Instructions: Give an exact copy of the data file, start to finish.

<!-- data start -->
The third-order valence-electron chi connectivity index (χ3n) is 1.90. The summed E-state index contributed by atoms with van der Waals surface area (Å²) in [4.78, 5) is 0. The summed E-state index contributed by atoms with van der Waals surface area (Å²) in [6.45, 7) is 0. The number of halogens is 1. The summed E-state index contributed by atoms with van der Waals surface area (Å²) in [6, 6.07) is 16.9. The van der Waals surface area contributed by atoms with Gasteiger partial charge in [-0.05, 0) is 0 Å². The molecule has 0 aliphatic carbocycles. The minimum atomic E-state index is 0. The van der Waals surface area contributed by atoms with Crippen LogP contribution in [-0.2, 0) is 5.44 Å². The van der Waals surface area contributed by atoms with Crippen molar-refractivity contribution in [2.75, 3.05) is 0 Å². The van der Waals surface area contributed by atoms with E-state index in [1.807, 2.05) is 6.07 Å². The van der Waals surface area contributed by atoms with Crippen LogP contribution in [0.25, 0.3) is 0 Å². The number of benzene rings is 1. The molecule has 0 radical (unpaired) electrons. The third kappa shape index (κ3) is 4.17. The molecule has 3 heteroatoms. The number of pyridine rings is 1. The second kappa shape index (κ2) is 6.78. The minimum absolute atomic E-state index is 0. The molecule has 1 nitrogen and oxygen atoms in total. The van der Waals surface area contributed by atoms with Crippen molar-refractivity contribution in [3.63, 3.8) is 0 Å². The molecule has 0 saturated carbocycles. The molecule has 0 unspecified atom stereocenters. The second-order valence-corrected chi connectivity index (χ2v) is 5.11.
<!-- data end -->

The third-order valence-electron chi connectivity index (χ3n) is 1.90. The summed E-state index contributed by atoms with van der Waals surface area (Å²) in [4.78, 5) is 0. The summed E-state index contributed by atoms with van der Waals surface area (Å²) in [6.45, 7) is 0. The number of halogens is 1. The summed E-state index contributed by atoms with van der Waals surface area (Å²) in [6, 6.07) is 16.9. The van der Waals surface area contributed by atoms with Gasteiger partial charge in [-0.05, 0) is 0 Å². The molecule has 0 aliphatic carbocycles. The minimum atomic E-state index is 0. The van der Waals surface area contributed by atoms with Crippen LogP contribution in [-0.2, 0) is 5.44 Å². The van der Waals surface area contributed by atoms with Crippen molar-refractivity contribution in [2.75, 3.05) is 0 Å². The van der Waals surface area contributed by atoms with E-state index in [1.807, 2.05) is 6.07 Å². The van der Waals surface area contributed by atoms with Crippen LogP contribution in [0.25, 0.3) is 0 Å². The number of benzene rings is 1. The molecule has 0 radical (unpaired) electrons. The third kappa shape index (κ3) is 4.17. The molecule has 3 heteroatoms. The number of pyridine rings is 1. The second kappa shape index (κ2) is 6.78. The minimum absolute atomic E-state index is 0. The molecule has 1 nitrogen and oxygen atoms in total. The van der Waals surface area contributed by atoms with Crippen molar-refractivity contribution in [3.63, 3.8) is 0 Å². The molecule has 0 saturated carbocycles. The molecule has 0 unspecified atom stereocenters. The second-order valence-corrected chi connectivity index (χ2v) is 5.11.